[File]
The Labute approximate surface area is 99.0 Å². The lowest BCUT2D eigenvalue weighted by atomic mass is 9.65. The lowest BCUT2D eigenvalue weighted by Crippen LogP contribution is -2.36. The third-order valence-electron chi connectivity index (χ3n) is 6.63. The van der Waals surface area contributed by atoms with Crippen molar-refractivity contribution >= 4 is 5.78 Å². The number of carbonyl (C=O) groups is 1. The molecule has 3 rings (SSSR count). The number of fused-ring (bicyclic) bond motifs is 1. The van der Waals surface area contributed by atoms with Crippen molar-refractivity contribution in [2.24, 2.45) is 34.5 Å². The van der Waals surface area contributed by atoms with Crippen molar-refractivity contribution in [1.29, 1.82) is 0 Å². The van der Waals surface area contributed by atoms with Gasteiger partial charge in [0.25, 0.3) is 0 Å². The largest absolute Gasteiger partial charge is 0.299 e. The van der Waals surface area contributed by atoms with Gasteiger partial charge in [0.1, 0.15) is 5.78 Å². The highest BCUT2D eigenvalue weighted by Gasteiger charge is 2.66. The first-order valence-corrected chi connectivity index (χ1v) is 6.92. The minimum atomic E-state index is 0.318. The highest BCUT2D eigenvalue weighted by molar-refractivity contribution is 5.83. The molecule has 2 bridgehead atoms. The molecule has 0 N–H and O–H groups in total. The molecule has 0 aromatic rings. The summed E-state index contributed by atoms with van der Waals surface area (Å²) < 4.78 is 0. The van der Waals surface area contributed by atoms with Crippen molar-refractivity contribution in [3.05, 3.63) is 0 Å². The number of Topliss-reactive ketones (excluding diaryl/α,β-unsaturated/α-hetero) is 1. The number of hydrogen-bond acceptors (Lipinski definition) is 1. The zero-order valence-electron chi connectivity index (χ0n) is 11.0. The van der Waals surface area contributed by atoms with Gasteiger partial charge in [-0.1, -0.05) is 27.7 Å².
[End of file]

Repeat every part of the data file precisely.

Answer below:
The Labute approximate surface area is 99.0 Å². The lowest BCUT2D eigenvalue weighted by atomic mass is 9.65. The lowest BCUT2D eigenvalue weighted by Crippen LogP contribution is -2.36. The third-order valence-electron chi connectivity index (χ3n) is 6.63. The van der Waals surface area contributed by atoms with Crippen molar-refractivity contribution >= 4 is 5.78 Å². The number of carbonyl (C=O) groups is 1. The molecule has 3 rings (SSSR count). The number of fused-ring (bicyclic) bond motifs is 1. The van der Waals surface area contributed by atoms with Crippen molar-refractivity contribution in [2.24, 2.45) is 34.5 Å². The van der Waals surface area contributed by atoms with Crippen molar-refractivity contribution in [1.29, 1.82) is 0 Å². The van der Waals surface area contributed by atoms with Gasteiger partial charge in [0.25, 0.3) is 0 Å². The largest absolute Gasteiger partial charge is 0.299 e. The van der Waals surface area contributed by atoms with Gasteiger partial charge in [0.1, 0.15) is 5.78 Å². The highest BCUT2D eigenvalue weighted by Gasteiger charge is 2.66. The first-order valence-corrected chi connectivity index (χ1v) is 6.92. The minimum atomic E-state index is 0.318. The highest BCUT2D eigenvalue weighted by molar-refractivity contribution is 5.83. The molecule has 2 bridgehead atoms. The molecule has 0 N–H and O–H groups in total. The molecule has 0 aromatic rings. The summed E-state index contributed by atoms with van der Waals surface area (Å²) < 4.78 is 0. The van der Waals surface area contributed by atoms with Crippen molar-refractivity contribution in [3.05, 3.63) is 0 Å². The number of Topliss-reactive ketones (excluding diaryl/α,β-unsaturated/α-hetero) is 1. The number of hydrogen-bond acceptors (Lipinski definition) is 1. The zero-order valence-electron chi connectivity index (χ0n) is 11.0. The van der Waals surface area contributed by atoms with Gasteiger partial charge in [-0.1, -0.05) is 27.7 Å².